When ballots have fairly, and constitutionally, decided [a political question], there can be no successful appeal ... except to ballots themselves, at succeeding elections. Such will be a great lesson of peace; teaching men that what they cannot take by an election, neither can they take it by war -- teaching all the folly of being the beginners of a war.

quoted by columnist William F. Buckley in his, Dec. 4, 2000, column for UPS
To sin by silence when they should protest makes cowards of men.

Nearly all men can withstand adversity; if you want to test a man's character, give him power.

If the policy of the government, upon vital questions affecting the whole people, is to be irrevocably fixed by decisions of the Supreme Court...The people will have ceased to be their own rulers.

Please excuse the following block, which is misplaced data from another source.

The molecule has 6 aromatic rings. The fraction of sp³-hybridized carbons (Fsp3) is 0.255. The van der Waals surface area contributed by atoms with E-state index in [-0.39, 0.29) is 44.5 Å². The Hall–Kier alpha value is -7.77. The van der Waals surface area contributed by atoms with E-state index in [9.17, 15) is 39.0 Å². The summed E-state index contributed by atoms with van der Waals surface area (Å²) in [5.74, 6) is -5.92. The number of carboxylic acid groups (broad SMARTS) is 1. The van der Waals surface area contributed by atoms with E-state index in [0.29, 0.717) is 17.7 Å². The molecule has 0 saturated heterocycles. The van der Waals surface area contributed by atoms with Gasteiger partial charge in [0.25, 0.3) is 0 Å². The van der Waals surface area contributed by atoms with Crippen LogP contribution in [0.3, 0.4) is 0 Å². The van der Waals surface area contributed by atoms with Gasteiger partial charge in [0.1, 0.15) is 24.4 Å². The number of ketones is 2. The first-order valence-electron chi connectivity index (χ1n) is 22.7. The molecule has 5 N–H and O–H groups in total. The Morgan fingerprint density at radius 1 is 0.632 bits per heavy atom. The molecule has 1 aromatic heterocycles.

Mar. 04, 1861 - from his First Inaugural Address
While the people retain their virtue and vigilance, no administration, by any extreme of wickedness or folly, can very seriously injure the government in the short span of four years.

Mar. 4, 1861 - from his inaugural address
Fourscore and seven years ago our fathers brought forth upon this continent a new nation, conceived in liberty, and dedicated to the proposition that all men are created equal...We here highly resolve that the dead shall not have died in vain, that this nation, under God, shall have a new birth of freedom; and that government of the people, by the people, and for the people, shall not perish from the earth.

Nov. 19, 1863 - from his Gettysburg address
You cannot escape the responsibility of tomorrow by evading it today.

With public sentiment, nothing can fail; without it, nothing can succeed. Consequently he who molds public sentiment goes deeper than he who enacts statutes or pronounces decisions.